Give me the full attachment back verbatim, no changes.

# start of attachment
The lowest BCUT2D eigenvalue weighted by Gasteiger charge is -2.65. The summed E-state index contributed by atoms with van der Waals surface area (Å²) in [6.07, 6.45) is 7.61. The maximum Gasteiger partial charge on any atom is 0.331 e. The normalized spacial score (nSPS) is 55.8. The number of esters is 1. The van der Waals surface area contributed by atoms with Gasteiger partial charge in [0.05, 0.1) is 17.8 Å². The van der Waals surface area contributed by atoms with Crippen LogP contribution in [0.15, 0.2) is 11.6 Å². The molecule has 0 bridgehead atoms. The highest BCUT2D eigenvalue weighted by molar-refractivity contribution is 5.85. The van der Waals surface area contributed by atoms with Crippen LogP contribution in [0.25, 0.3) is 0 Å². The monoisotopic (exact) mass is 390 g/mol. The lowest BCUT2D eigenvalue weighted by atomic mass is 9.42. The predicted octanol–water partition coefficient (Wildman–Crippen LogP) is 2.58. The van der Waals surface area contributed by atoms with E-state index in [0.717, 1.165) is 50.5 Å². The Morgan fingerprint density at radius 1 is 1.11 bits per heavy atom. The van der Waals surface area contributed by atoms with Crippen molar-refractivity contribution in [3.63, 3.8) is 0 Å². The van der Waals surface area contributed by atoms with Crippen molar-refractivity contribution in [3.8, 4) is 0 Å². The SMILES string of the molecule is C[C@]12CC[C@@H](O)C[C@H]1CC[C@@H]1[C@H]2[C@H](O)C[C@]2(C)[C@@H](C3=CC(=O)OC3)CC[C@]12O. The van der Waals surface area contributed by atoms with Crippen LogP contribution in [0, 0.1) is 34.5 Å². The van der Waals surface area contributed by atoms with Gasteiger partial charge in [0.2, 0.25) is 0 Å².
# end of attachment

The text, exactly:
The lowest BCUT2D eigenvalue weighted by Gasteiger charge is -2.65. The summed E-state index contributed by atoms with van der Waals surface area (Å²) in [6.07, 6.45) is 7.61. The maximum Gasteiger partial charge on any atom is 0.331 e. The normalized spacial score (nSPS) is 55.8. The number of esters is 1. The van der Waals surface area contributed by atoms with Gasteiger partial charge in [0.05, 0.1) is 17.8 Å². The van der Waals surface area contributed by atoms with Crippen LogP contribution in [0.15, 0.2) is 11.6 Å². The molecule has 0 bridgehead atoms. The highest BCUT2D eigenvalue weighted by molar-refractivity contribution is 5.85. The van der Waals surface area contributed by atoms with Crippen LogP contribution in [0.25, 0.3) is 0 Å². The monoisotopic (exact) mass is 390 g/mol. The lowest BCUT2D eigenvalue weighted by atomic mass is 9.42. The predicted octanol–water partition coefficient (Wildman–Crippen LogP) is 2.58. The van der Waals surface area contributed by atoms with E-state index in [0.717, 1.165) is 50.5 Å². The Morgan fingerprint density at radius 1 is 1.11 bits per heavy atom. The van der Waals surface area contributed by atoms with Crippen molar-refractivity contribution in [3.63, 3.8) is 0 Å². The van der Waals surface area contributed by atoms with Crippen molar-refractivity contribution in [3.8, 4) is 0 Å². The SMILES string of the molecule is C[C@]12CC[C@@H](O)C[C@H]1CC[C@@H]1[C@H]2[C@H](O)C[C@]2(C)[C@@H](C3=CC(=O)OC3)CC[C@]12O. The van der Waals surface area contributed by atoms with Crippen LogP contribution in [0, 0.1) is 34.5 Å². The van der Waals surface area contributed by atoms with Gasteiger partial charge in [0.2, 0.25) is 0 Å².